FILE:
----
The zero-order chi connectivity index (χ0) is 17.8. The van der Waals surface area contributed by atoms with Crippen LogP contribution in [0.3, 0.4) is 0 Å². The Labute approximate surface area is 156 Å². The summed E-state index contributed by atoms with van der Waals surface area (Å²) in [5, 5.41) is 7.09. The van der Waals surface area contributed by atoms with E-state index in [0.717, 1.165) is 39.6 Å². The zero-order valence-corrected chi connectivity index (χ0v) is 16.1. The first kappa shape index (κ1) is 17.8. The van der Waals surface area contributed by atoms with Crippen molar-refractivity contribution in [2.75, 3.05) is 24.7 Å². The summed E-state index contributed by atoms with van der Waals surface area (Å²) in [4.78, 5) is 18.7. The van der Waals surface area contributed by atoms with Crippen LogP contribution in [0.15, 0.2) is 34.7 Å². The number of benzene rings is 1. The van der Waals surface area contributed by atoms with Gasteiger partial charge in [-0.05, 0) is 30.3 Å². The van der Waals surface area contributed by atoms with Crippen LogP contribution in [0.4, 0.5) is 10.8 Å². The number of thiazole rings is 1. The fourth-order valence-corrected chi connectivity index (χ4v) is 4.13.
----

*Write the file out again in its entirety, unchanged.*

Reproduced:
The zero-order chi connectivity index (χ0) is 17.8. The van der Waals surface area contributed by atoms with Crippen LogP contribution in [0.3, 0.4) is 0 Å². The Labute approximate surface area is 156 Å². The summed E-state index contributed by atoms with van der Waals surface area (Å²) in [5, 5.41) is 7.09. The van der Waals surface area contributed by atoms with E-state index in [0.717, 1.165) is 39.6 Å². The zero-order valence-corrected chi connectivity index (χ0v) is 16.1. The first kappa shape index (κ1) is 17.8. The van der Waals surface area contributed by atoms with Crippen molar-refractivity contribution in [2.75, 3.05) is 24.7 Å². The summed E-state index contributed by atoms with van der Waals surface area (Å²) in [4.78, 5) is 18.7. The van der Waals surface area contributed by atoms with Crippen LogP contribution in [0.15, 0.2) is 34.7 Å². The number of benzene rings is 1. The van der Waals surface area contributed by atoms with Gasteiger partial charge in [-0.05, 0) is 30.3 Å². The van der Waals surface area contributed by atoms with Crippen LogP contribution in [0.4, 0.5) is 10.8 Å². The number of thiazole rings is 1. The fourth-order valence-corrected chi connectivity index (χ4v) is 4.13.